The industry must expand its search for diverse talent

Year after year, the financial advice industry bemoans the lack of diversity in its ranks and debates the causes of the field’s continued dominance by male professionals.

Amid all the talk, progress has been piecemeal. As my colleague, Bruce Kelly, reported recently, despite splashy announcements when women-led teams are recruited, only 34% of financial advisers were women in 2020. That’s progress from 31.6% in 2016 but still a far cry from parity.

Our recent benchmarking research, published in the 2021 Adviser Compensation & Staffing Study, contains similar findings. At participating independent advisory firms, only 32% of executive and advisory roles were held by women.

It’s not as though women are absent from the industry. They account for 49% of total staff at studied firms, according to an analysis of the data. Yet, because they are underrepresented in the most lucrative roles, total compensation for the industry’s median male employee was 92% greater — $154,000 versus $80,000.


To be sure, the data also promise a more gender-equitable future for the industry. Women accounted for only 28% of lead advisers (firms’ most experienced professionals who take primary responsibility for client relationships). But they represented 40% of lower-level service advisers and 44% of staff at the entry-level role of support adviser. Most firms, 72%, provide career tracks for their advisers to grow in their roles, and the pipeline of female professionals within firms is improving.

But even if firms can manage burnout and let those career trajectories play out, the industry clearly has more work to do if it wants an advisory workforce that reflects the gender distribution of the country and, increasingly, its distribution of wealth, too.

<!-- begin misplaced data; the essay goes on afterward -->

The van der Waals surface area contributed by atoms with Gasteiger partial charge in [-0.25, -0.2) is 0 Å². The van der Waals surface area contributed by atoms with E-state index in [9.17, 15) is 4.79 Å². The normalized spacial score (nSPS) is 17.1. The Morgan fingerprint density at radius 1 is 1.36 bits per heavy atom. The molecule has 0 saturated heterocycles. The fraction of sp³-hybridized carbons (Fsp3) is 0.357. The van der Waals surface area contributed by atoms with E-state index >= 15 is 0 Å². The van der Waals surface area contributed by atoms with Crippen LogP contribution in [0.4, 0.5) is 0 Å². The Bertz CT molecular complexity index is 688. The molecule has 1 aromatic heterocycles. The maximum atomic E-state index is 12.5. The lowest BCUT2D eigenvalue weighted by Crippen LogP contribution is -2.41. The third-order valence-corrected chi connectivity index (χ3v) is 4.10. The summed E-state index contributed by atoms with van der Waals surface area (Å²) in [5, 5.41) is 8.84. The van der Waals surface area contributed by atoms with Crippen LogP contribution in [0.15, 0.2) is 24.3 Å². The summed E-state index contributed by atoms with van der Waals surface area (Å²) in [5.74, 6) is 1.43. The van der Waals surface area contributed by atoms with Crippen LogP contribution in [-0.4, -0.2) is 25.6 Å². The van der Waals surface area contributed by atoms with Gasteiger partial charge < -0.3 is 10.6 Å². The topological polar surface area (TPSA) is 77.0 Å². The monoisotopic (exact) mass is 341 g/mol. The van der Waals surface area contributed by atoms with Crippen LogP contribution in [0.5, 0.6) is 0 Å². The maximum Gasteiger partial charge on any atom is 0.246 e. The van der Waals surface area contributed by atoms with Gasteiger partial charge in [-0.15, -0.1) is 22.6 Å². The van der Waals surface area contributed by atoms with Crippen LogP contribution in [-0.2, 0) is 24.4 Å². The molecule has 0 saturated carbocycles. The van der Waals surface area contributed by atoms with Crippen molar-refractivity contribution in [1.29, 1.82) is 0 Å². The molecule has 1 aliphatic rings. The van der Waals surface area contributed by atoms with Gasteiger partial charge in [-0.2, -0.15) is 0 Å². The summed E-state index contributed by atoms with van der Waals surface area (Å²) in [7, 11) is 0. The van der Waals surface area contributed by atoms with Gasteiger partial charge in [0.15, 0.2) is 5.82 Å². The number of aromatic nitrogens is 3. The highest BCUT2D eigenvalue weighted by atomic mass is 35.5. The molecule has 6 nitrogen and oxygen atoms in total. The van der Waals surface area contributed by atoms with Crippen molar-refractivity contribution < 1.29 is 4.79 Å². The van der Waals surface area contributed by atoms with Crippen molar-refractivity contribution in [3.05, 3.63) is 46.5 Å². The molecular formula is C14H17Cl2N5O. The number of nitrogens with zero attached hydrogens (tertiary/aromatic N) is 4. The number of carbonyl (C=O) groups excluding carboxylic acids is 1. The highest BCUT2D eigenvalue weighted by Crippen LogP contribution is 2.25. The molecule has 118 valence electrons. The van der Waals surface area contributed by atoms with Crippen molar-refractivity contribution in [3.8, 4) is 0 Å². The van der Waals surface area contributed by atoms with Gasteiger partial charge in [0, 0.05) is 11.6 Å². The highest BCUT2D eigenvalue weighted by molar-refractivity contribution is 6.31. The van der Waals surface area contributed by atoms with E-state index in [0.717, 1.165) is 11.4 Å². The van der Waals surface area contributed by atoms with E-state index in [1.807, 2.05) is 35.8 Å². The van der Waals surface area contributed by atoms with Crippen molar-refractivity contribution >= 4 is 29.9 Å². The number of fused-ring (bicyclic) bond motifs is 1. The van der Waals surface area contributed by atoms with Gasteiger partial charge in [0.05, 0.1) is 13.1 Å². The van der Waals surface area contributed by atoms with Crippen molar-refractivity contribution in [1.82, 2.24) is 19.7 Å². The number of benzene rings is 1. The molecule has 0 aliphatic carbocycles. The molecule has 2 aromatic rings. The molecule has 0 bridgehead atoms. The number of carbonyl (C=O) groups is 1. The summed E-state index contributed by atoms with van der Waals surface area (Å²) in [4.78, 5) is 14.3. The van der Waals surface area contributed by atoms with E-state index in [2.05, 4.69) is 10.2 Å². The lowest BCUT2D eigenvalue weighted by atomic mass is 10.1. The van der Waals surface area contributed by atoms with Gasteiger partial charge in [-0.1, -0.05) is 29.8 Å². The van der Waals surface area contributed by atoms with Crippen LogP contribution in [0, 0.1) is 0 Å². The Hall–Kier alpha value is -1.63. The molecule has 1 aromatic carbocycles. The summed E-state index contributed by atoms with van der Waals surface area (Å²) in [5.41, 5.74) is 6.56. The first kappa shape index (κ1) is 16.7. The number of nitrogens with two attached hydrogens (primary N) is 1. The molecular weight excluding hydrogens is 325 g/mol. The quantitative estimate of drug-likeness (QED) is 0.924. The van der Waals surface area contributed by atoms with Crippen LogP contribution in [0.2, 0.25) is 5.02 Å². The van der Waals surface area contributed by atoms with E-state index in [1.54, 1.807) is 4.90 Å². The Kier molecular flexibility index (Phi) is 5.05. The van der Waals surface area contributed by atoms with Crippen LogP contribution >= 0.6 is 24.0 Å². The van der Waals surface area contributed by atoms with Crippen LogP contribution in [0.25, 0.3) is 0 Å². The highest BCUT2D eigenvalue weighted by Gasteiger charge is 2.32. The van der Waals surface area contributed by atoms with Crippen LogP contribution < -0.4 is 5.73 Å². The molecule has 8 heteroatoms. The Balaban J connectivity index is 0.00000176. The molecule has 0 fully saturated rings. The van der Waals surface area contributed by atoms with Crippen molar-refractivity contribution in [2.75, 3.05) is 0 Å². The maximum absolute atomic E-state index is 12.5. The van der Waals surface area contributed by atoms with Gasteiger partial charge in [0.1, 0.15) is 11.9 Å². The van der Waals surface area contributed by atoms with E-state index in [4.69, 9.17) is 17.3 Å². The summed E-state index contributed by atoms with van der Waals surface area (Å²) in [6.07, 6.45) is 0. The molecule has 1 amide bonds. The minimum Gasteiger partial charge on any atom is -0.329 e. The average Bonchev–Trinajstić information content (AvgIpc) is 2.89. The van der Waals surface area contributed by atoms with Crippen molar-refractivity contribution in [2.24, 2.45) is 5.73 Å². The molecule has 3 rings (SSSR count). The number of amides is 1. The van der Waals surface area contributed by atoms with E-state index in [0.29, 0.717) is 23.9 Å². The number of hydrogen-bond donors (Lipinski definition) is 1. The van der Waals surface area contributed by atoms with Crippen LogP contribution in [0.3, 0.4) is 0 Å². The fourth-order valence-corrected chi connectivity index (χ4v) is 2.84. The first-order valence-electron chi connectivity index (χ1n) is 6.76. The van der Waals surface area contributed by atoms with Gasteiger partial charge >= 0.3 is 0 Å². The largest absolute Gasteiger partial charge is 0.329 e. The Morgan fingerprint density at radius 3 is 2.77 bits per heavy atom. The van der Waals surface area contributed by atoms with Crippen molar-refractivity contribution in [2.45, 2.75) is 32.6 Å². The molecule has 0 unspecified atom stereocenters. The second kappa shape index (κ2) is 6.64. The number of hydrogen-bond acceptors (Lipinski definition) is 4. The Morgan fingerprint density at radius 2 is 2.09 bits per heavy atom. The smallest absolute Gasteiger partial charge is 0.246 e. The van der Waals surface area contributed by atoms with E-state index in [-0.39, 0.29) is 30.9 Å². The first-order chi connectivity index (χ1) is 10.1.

The industry could start by making a commitment to the development of its administrative and support personnel. According to our research, only 40% of firms currently have career tracks in place for these vital roles that are disproportionately held by the industry’s women.


That includes the roles of operations manager, client services administrator and compliance analyst, of which women held 74%, 85% and 70% of roles, respectively. These jobs require deep knowledge of the firm, its clients and the industry. Firms should have career tracks in place that ensure these dedicated staffers can grow alongside the business.

More than that, the career paths of advisers and the people who support them could cross more often. Many people come to financial advice and planning as a second career, some from elsewhere in the financial sector but others from entirely unrelated professions. In fact, the most common background for entry-level advisory hires in our study was another industry. It stands to reason a client service administrator at an RIA could be just as successful in an advisory role as a former attorney or teacher.

As the advisory profession continues to broaden from hard investment management to more comprehensive financial planning, the industry will need to continue to broaden its search for talent and bring in professionals of diverse backgrounds.

Why not bring that search to the back office?

Achieving diversity by expanding the pipeline

The post The industry must expand its search for diverse talent appeared first on InvestmentNews.

Andrew is half-human, half-gamer. He’s also a science fiction author writing for BleeBot.

Andrew Vincent
Andrew is half-human, half-gamer. He's also a science fiction author writing for BleeBot.
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